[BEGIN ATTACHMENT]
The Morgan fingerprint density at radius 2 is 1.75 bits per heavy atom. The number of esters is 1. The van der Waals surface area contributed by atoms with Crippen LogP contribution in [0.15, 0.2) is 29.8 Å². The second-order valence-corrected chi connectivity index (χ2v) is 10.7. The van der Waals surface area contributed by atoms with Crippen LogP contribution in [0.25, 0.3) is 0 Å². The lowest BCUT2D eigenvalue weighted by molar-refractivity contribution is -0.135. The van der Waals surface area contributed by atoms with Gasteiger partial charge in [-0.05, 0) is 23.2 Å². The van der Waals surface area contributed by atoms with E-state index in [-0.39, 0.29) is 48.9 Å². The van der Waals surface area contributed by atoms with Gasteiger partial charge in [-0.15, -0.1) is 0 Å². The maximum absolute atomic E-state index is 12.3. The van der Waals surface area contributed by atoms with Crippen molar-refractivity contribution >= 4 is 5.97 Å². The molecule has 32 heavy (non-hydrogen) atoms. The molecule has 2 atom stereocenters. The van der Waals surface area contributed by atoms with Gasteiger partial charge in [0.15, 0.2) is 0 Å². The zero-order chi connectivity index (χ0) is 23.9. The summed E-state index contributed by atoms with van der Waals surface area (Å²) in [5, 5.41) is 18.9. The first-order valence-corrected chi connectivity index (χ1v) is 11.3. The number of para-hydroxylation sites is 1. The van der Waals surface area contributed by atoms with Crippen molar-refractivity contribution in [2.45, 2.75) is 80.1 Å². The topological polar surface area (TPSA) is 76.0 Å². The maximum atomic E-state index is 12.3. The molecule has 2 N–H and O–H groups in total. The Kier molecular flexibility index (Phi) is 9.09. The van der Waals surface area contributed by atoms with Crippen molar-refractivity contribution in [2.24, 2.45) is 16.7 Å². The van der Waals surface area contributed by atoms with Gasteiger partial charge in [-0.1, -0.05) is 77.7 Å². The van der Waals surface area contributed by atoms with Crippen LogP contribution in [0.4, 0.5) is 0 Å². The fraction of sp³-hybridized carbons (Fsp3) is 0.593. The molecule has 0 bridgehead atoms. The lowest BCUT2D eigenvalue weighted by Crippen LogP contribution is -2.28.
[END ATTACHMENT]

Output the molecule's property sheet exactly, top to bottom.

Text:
The Morgan fingerprint density at radius 2 is 1.75 bits per heavy atom. The number of esters is 1. The van der Waals surface area contributed by atoms with Crippen LogP contribution in [0.15, 0.2) is 29.8 Å². The second-order valence-corrected chi connectivity index (χ2v) is 10.7. The van der Waals surface area contributed by atoms with Crippen LogP contribution in [0.25, 0.3) is 0 Å². The lowest BCUT2D eigenvalue weighted by molar-refractivity contribution is -0.135. The van der Waals surface area contributed by atoms with Gasteiger partial charge in [-0.05, 0) is 23.2 Å². The van der Waals surface area contributed by atoms with E-state index in [-0.39, 0.29) is 48.9 Å². The van der Waals surface area contributed by atoms with Gasteiger partial charge in [-0.15, -0.1) is 0 Å². The maximum absolute atomic E-state index is 12.3. The van der Waals surface area contributed by atoms with Crippen molar-refractivity contribution >= 4 is 5.97 Å². The molecule has 32 heavy (non-hydrogen) atoms. The molecule has 2 atom stereocenters. The van der Waals surface area contributed by atoms with Gasteiger partial charge in [0.15, 0.2) is 0 Å². The zero-order chi connectivity index (χ0) is 23.9. The summed E-state index contributed by atoms with van der Waals surface area (Å²) in [5, 5.41) is 18.9. The first-order valence-corrected chi connectivity index (χ1v) is 11.3. The number of para-hydroxylation sites is 1. The van der Waals surface area contributed by atoms with Crippen molar-refractivity contribution in [2.45, 2.75) is 80.1 Å². The topological polar surface area (TPSA) is 76.0 Å². The maximum atomic E-state index is 12.3. The molecule has 2 N–H and O–H groups in total. The Kier molecular flexibility index (Phi) is 9.09. The van der Waals surface area contributed by atoms with Crippen molar-refractivity contribution in [2.24, 2.45) is 16.7 Å². The van der Waals surface area contributed by atoms with Gasteiger partial charge in [-0.1, -0.05) is 77.7 Å². The van der Waals surface area contributed by atoms with Crippen LogP contribution in [0.4, 0.5) is 0 Å². The fraction of sp³-hybridized carbons (Fsp3) is 0.593. The molecule has 0 bridgehead atoms. The lowest BCUT2D eigenvalue weighted by Crippen LogP contribution is -2.28.